So I jwanted to create a FAQ for my lab using Python and some net stranger pointed me to Wiki. Could this do what I want? Maybe.
I like the ad hoc nature of wiki, although others in the groups probably won't. They want to put passwords on the site. Why? Apparently to stop all those crazy hackers who want to put bogus FAQ entries on our precious web site. I can't understand the paranoia, but ...
So now I'll see if PikiPiki
can do the job. I want to stick with Python because I like Python and want to get better at it.
Scott, I'd like to hear your results. I tried to get PikiPiki
working, and gave up after a few hours. (I was in a hurry.) I got PyWiki
running in about 10 minutes just by following the directions. (Of course, I am running RedHatTheCompany
, which is what PyWiki
was tested on, if I recall correctly.) -- RichardBash
Richard, I needed 5 mins for PikiPiki. :) PyWiki does not run good on Windows (actually, not at all, because of the versioning module). I already extended PikiPiki at the workplace, and will probably spin a sourceforge project off it. -- JuergenHermann
If you decide to loosen your constraints about Python, I'd recommend TwikiClone as well. It's very easy to use and setup.
I use PikiPiki
for this sort of stuff at work. I've made a bunch of extensions to it; this was very painless to do. It works very nicely. I must admit that so far I'm the only person who uses it, so I can't talk about (e.g.) scalability issues... -- GarethMcCaughan
My idea on scalability, should it become a problem, is to make PikiPiki
a webserver instead of a cgi script. Easy to do in Python...
These are the other changes that I thought of until now:
- First things first, some kind of edit locking, with manual breaking & timeouts
- Configuration outside the script proper
- Make it a package, with a small cgi driver (see configuration)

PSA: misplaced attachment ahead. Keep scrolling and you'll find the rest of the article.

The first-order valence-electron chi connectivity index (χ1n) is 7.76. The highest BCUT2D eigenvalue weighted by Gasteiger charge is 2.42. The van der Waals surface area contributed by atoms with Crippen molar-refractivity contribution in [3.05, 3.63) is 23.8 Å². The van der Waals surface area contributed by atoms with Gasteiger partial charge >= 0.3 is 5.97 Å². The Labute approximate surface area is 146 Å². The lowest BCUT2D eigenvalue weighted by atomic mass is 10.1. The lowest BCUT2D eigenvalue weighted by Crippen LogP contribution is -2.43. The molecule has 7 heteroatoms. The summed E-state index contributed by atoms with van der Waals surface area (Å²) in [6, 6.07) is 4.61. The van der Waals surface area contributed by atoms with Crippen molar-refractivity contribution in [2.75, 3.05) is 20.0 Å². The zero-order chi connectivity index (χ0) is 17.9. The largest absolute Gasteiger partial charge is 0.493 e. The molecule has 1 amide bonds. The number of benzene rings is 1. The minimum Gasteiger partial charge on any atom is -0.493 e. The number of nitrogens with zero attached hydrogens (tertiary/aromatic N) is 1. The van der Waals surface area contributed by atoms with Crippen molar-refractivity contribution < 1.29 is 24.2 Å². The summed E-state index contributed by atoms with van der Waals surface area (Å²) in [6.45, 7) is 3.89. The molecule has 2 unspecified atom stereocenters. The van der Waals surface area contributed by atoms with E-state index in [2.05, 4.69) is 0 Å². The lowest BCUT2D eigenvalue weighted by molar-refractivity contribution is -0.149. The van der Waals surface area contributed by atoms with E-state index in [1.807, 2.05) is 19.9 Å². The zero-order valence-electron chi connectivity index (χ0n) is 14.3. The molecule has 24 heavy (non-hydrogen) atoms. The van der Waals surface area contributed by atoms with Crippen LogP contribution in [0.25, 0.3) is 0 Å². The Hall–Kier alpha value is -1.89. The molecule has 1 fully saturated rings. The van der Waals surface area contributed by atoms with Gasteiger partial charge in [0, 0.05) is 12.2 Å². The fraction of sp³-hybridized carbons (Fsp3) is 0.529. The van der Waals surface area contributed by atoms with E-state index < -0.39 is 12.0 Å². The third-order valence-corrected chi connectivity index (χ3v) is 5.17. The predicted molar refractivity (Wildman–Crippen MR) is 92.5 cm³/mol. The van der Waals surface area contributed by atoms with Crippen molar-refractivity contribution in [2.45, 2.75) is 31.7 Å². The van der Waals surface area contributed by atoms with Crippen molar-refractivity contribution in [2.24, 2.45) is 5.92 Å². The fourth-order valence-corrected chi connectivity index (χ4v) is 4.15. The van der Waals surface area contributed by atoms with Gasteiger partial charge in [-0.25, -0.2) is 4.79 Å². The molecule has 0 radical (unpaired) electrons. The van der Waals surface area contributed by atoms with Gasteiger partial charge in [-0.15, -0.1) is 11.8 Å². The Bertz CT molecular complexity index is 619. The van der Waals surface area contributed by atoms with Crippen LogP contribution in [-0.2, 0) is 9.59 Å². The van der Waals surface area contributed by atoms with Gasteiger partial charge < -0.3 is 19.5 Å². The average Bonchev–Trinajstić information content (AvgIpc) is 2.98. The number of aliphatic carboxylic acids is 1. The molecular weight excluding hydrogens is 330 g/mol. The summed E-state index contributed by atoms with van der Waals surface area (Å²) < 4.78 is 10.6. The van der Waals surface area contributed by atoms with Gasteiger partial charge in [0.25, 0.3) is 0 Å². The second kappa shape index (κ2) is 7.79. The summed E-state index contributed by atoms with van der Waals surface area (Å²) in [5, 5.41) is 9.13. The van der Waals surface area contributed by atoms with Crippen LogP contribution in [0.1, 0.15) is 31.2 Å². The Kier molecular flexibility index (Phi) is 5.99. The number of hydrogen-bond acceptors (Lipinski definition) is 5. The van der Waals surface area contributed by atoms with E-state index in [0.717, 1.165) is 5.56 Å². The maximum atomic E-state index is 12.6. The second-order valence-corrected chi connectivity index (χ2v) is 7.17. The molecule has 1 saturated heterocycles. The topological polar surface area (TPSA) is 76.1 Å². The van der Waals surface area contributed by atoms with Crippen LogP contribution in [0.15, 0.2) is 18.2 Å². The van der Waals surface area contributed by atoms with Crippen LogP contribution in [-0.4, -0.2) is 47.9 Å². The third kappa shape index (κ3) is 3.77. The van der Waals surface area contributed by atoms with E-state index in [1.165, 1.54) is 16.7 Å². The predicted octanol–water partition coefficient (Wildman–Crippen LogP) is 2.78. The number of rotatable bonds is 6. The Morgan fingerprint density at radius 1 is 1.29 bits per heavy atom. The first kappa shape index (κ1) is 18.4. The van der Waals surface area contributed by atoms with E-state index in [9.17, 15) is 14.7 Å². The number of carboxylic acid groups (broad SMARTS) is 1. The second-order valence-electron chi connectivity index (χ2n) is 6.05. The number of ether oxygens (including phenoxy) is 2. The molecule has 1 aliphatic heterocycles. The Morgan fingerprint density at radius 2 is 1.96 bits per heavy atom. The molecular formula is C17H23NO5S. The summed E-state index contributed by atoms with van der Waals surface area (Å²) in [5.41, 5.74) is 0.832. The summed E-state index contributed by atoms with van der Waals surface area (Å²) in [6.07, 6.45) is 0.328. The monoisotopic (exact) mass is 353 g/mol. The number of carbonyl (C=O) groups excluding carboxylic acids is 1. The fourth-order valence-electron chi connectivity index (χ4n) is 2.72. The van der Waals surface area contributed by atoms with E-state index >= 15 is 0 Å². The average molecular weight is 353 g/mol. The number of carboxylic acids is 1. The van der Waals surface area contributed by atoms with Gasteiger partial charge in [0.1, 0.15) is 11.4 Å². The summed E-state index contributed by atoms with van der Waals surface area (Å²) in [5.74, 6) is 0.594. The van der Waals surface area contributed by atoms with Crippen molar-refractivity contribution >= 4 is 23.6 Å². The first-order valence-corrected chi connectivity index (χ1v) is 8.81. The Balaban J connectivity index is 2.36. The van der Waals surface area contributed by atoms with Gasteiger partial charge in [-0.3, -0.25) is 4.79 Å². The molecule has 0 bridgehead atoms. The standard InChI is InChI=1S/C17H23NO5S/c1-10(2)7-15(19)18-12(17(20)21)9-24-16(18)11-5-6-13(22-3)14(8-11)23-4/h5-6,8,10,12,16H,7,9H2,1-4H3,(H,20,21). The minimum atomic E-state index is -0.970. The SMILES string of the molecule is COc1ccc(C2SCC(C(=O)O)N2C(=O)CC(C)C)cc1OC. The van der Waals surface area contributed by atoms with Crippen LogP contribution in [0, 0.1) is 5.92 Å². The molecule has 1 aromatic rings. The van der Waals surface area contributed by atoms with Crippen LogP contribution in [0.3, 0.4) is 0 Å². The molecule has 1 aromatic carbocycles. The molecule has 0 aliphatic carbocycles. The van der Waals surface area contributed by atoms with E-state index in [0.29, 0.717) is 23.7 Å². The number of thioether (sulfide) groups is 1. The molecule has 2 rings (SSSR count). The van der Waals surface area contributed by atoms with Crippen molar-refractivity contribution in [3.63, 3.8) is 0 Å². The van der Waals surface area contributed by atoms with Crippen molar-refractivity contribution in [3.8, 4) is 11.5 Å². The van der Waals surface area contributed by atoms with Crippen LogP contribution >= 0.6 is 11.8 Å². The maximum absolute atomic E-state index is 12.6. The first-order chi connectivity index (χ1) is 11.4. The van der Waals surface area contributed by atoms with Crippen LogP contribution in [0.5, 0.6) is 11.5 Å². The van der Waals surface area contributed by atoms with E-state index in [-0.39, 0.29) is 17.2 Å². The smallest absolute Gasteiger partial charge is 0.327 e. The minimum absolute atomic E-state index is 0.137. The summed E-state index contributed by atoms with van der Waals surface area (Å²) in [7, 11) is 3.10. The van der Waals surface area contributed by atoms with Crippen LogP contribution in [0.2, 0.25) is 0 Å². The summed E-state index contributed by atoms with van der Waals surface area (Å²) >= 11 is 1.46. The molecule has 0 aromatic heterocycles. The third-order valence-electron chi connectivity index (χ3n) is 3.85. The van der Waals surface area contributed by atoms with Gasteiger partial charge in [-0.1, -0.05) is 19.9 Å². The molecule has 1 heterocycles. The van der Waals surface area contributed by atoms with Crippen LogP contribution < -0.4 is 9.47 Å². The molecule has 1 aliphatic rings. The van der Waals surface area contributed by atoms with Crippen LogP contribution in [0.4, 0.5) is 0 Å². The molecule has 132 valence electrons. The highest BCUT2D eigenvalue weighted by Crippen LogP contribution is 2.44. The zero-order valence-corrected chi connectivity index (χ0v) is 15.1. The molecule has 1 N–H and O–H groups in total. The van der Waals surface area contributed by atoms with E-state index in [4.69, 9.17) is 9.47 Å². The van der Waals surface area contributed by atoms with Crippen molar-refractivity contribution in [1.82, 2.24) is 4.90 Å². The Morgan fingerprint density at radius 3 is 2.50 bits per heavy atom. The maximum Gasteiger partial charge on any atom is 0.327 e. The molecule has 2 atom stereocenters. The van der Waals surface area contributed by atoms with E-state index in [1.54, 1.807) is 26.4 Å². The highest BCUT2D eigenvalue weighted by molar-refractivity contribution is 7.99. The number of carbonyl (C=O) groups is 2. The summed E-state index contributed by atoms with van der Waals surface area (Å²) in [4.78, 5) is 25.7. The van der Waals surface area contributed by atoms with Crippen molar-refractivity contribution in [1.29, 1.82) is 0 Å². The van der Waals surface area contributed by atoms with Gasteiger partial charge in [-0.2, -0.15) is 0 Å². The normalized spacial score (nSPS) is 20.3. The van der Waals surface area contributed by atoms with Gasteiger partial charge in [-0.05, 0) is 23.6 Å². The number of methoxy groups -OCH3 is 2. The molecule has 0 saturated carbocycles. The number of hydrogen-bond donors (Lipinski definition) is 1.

- Versioning (via CVS), optional
- Some kind of access authorization, via pages with a special WikiName
- Hierarchical WikiWiki's (grouping of different projects)
- Support for I18N, especially German WikiName's (J�rgenHermann ;)
- Possibly make it a webserver (advantage: configuration is kept in memory)
I don't think making it a webserver would be a win. That would amount to replacing a carefully crafted webserver written in C or C++ or something (Apache, say), with something, inevitably much slower, written in Python. You'd gain by not having invocation overhead, but I think you'd lose more. But, hey, what do I know? :-)
The only one of your proposed changes I've implemented is versioning. I haven't done edit locking, so race conditions are still possible, but I have made it prevent scenarios of the form A clicks on "edit page", B clicks on "edit page", A saves changes, B saves change
(in a very crude way, but it seems to work OK).
Python isn't as slow as you think. Invoking a CGI process
is as slow as you think. Maybe even slower.
I'm trying to add ModPython
handlers to PikiPiki
. Will post results here.
Twisted is another example of a Python-based web server that's faster than you'd think... significantly faster, for example, than Apache + a CGI written in C.
The wiki WindowsWiki
runs cleanly and dependably on windows, fresh out of the box. -- KirkBailey